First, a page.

The unrelenting war against corruption
WHOEVER said corruption in the government will be swept in two to three years must be dreaming. Not even with a magic wand can President Rodrigo Duterte do that.
Corruption in the government bureaucracy was institutionalized by the BSAIII administration it is a Herculean job for Duterte to dismantle it like all of us wish he would.
This week, I realized that there are over a dozen coalitions against corruption. One of these took umbrage against me for putting to print the request of the Makati Business Club that their CAC is not behind the call for Department of Finance Secretary Sonny Dominguez to resign.
This morning, the editorial desk of the Philippine News Agency sent me a copy of the statement of the Coalition Against Crime stating among others that they are registered with the Securities and Exchange Commission (SEC) and is therefore not a bogus organization. They also countered that they never claim and do not wish to be associated with MBC which has its own CAC. This CAC asserted that far from being bogus is composed of individuals who have consistently supported the good governance of the President’s war on corruption.
Listed as CAC chairman is Manuel Obedoza, also chairman of VACC; vice chair is Alcia Risos, national president of Women’s Lawyers Association of the Philippines, Lovensky Fernandez, president of Kilusang Pagbabago National Movement for Change; Enunina Mangio, VP for External Affairs and treasurer; Nicon Famerong, VP for Internal Affairs; Monalie Dizon, secretary; and John Rana, public relations officer. The members of the board are: Rosalina Bistoyong, Gonzalo Catan, Eddie Choa and Ma. Teresa Moncupa.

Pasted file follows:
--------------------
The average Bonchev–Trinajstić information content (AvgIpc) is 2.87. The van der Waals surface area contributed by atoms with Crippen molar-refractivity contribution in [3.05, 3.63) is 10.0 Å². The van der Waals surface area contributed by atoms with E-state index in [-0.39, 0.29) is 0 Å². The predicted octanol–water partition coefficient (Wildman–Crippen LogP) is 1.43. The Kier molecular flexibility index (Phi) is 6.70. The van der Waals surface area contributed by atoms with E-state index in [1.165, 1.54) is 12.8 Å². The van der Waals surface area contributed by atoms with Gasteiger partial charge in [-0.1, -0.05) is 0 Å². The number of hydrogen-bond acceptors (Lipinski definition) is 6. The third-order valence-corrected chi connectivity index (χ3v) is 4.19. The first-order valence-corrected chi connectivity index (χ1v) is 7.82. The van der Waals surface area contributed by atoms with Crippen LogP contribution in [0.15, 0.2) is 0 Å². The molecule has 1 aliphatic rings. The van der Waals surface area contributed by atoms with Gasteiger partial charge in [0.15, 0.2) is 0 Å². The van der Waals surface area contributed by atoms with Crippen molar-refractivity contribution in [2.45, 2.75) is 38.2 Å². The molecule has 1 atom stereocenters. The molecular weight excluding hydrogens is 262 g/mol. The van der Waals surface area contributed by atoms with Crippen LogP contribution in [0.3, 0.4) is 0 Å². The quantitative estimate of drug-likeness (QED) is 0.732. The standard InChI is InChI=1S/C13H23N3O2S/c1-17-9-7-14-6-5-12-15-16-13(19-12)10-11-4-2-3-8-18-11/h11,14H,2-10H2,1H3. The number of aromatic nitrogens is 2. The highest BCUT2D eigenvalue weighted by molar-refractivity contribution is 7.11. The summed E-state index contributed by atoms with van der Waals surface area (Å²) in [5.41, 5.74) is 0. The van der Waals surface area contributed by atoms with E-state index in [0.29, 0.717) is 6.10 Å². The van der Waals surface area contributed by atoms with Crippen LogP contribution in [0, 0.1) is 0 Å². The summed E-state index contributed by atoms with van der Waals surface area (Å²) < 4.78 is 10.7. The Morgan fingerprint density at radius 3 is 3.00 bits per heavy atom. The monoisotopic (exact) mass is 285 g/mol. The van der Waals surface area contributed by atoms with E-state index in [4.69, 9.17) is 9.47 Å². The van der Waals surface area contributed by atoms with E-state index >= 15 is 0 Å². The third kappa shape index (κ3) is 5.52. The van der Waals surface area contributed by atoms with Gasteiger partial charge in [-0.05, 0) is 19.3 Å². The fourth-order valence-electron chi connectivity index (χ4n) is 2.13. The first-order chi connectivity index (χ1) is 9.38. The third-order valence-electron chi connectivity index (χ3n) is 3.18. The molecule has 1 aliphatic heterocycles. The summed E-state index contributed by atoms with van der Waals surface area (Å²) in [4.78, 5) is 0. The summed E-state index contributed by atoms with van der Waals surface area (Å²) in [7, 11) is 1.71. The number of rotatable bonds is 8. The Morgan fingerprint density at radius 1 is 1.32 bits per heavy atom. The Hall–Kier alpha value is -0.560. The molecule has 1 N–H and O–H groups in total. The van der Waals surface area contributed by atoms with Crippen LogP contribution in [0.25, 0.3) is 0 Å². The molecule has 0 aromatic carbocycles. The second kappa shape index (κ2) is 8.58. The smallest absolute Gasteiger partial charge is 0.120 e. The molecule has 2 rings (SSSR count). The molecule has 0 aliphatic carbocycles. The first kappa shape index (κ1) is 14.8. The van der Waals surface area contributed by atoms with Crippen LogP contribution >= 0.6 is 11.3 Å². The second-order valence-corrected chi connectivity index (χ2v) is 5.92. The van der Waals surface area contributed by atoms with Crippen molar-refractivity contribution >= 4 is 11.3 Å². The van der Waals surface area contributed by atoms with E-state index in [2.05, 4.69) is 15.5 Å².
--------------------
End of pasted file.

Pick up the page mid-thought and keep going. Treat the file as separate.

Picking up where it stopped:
This SEC-registered CAC stressed that this was in fact organized in response to the call of President Duterte for private sector’s support in the War on Corruption.
Now that proper identities had been set, and having established that this CAC is not in fact bogus, I am extending my apologies to the organization for doubting your identity. That is not difficult to do as I have been a crusader against crime and corruption and as a writer based in Davao have been even encouraged by mayor Duterte, now President, to pursue that course. Having done my part to correct this misinformation, may I request CAC to kindly quote either the Chairman or President of your organization in your futre public or press statement.
Now, let me proceed with the other item in this piece.
Two of the most corrupt agencies in the government are the Bureau of Internal Revenue (BIR) and the Bureau of Customs (BOC). The third is the Department of Public Works and Highways (DPWH). The BOC of late became the focus of graft watchers not so much because it failed to hit its revenue collection targets but because shipment of illegal drugs slipped through Customs.
It is only proper that we read commentaries coming from all direction what the observers are saying. It’s up to you now the separate the chaff from the grain.
TIDBITS: Motorists passing through Korean town and bound for San Fernando through Friendship Highway are too eager to have the bridge under construction to be finished by December this year. That’s the target date according to DPWH Regional Director Bong Tolentino... And motorists traveling to Porac town have suffered enough of the traffic gridlock due to the construction of a bridge. Some motorists have to make a detour and pass through bumpy and narrow streets. To make it easier for people coming from Angeles City going to Porac, take the SCTEX and exit at the Hacienda Dolores t ol l gat e.